Morbidity and Mortality Weekly Report
MMWR News Synopsis for April 5, 2007
- Fatal Occupational Injuries — United States, 2005
- Racial/Ethnic Differences in Fruit and Vegetable Consumption and Physical Activity — United States, 2005
- Elimination of Measles — Republic of Korea, 2001
There will be no MMWR telebriefing scheduled for:
April 5, 2007
PRESS CONTACT: CDC — National Institute of Occupational Health
Office of Communication
Although substantial improvements have been made to prevent deaths from work-related injuries, preventable deaths continue to occur at a rate of almost 16 deaths per day with transportation incidents as the leading cause. To substantially reduce the number of workplace deaths, implementation and dissemination of prevention strategies must continue to target high-risk worker populations particularly those involved in transportation activities. Highway and transportation incidents are the leading cause of work-related deaths, followed by falls and being struck by an object, and such fatal injuries have increased over the past decade. From 1992 to 2005, the numbers of fatal occupational injuries resulting from highway incidents, falls, and being struck by an object have increased and the number of homicides has decreased. This report highlights the Census of Fatal Occupational Injury (CFOI) data from 2005, the data indicate that the highest percentages of fatal workplace injuries were attributed to highway incidents, followed by falls, being struck by an object, and homicides. In 2005, approximately 43 percent of the fatal occupational injuries resulted from transportation incidents (predominately highway incidents which accounted for 25 percent of all deaths), 18 percent involved contact with objects or equipment, 14 percent resulted from assaults and violent acts, and 13 percent involved falls.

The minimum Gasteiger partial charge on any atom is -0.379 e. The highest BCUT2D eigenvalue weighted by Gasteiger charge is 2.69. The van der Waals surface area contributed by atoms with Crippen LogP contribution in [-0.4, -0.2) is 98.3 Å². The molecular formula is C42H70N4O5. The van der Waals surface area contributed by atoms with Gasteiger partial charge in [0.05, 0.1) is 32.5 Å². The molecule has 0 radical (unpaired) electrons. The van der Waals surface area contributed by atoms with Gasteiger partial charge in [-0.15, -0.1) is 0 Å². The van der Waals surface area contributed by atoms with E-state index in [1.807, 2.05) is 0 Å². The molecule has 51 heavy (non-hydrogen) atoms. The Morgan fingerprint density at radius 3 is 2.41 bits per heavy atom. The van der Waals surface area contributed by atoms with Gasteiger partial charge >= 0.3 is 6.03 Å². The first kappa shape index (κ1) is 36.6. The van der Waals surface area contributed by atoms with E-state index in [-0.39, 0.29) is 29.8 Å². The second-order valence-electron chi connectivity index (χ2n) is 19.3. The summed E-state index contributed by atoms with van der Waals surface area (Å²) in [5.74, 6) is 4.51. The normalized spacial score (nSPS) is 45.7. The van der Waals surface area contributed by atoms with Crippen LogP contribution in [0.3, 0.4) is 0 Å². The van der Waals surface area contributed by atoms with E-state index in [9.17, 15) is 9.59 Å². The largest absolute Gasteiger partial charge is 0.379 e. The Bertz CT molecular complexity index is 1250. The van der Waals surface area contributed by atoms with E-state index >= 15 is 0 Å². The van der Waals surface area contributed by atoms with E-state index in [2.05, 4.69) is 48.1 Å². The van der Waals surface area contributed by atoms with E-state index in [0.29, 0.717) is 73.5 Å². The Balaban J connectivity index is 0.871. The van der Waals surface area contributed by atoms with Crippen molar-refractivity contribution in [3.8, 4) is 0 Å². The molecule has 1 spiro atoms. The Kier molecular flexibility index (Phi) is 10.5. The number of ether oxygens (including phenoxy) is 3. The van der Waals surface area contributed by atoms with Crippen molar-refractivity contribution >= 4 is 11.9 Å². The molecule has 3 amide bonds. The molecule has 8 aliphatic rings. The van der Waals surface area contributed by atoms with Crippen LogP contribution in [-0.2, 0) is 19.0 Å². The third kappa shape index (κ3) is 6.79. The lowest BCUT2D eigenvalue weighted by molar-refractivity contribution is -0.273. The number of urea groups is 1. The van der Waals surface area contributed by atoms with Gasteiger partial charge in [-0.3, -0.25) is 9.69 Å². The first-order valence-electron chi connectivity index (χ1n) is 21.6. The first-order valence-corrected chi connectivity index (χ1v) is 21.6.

To substantially reduce the number of workplace deaths, implementation and dissemination of prevention strategies must continue to target high-risk worker populations particularly those involved in transportation activities.
Racial/Ethnic Differences in Fruit and Vegetable Consumption and Physical Activity — United States, 2005
PRESS CONTACT: CDC - National Center for Chronic Disease Prevention and Health Promotion
Office of Communication
This report demonstrates some racial/ethnic differences in the combined prevalence of fruit and vegetable consumption and physical activity. The low prevalence found among all groups underscores the need to promote diets high in fruits and vegetables and regular physical activity among all Americans. Consuming a diet high in fruits and vegetables and engaging in regular physical activity is associated with lower risks for chronic diseases. Data from the 2005 Behavioral Risk Factor Surveillance System (BRFSS) survey found that only 1 in 7 (14.6 percent) American adults reported engaging in the combination of these two behaviors. Among men, multi-racial/others (16.5 percent) have a significantly higher prevalence of consuming 5 or more fruits and vegetables and engaging in regular physical activity than whites (12.6 percent). Among women, blacks (12.6 percent) and Hispanics (14.8 percent) have a significantly lower prevalence of consuming 5 or more fruits and vegetables and regular physical activity compared to whites (17.4 percent). This report suggests the need to encourage more people to eat a diet high in fruits and vegetables and to engage in regular physical activity.
PRESS CONTACT: CDC - David Sniadack, MD, MPH
The combination of effective strategies high routine coverage ensured by school entry requirements, wide age range measles vaccination campaigns, and case based surveillance was effective in interrupting measles virus transmission in South Korea. In late 2006, South Korea became the first country in the WHO Western Pacific Region to declare measles elimination. As recently as 2000-2001, a large measles epidemic in the country resulted in 55,000 reported cases and 7 deaths. Several strategies led to the successful elimination of measles from the country. 1) A primary school entry requirement for documentation of a second dose of measles vaccine was implemented in 2001, resulting in up to 99 percent coverage among 7-year olds. 2) Implementation of a nationwide measles vaccination campaign among children aged 8-16 in 2001, which achieved high coverage (97 percent of the target population).
Implementation of case-based measles surveillance and collection of clinical specimens.
- Historical Document: April 5, 2007
- Content source: Office of Enterprise Communication
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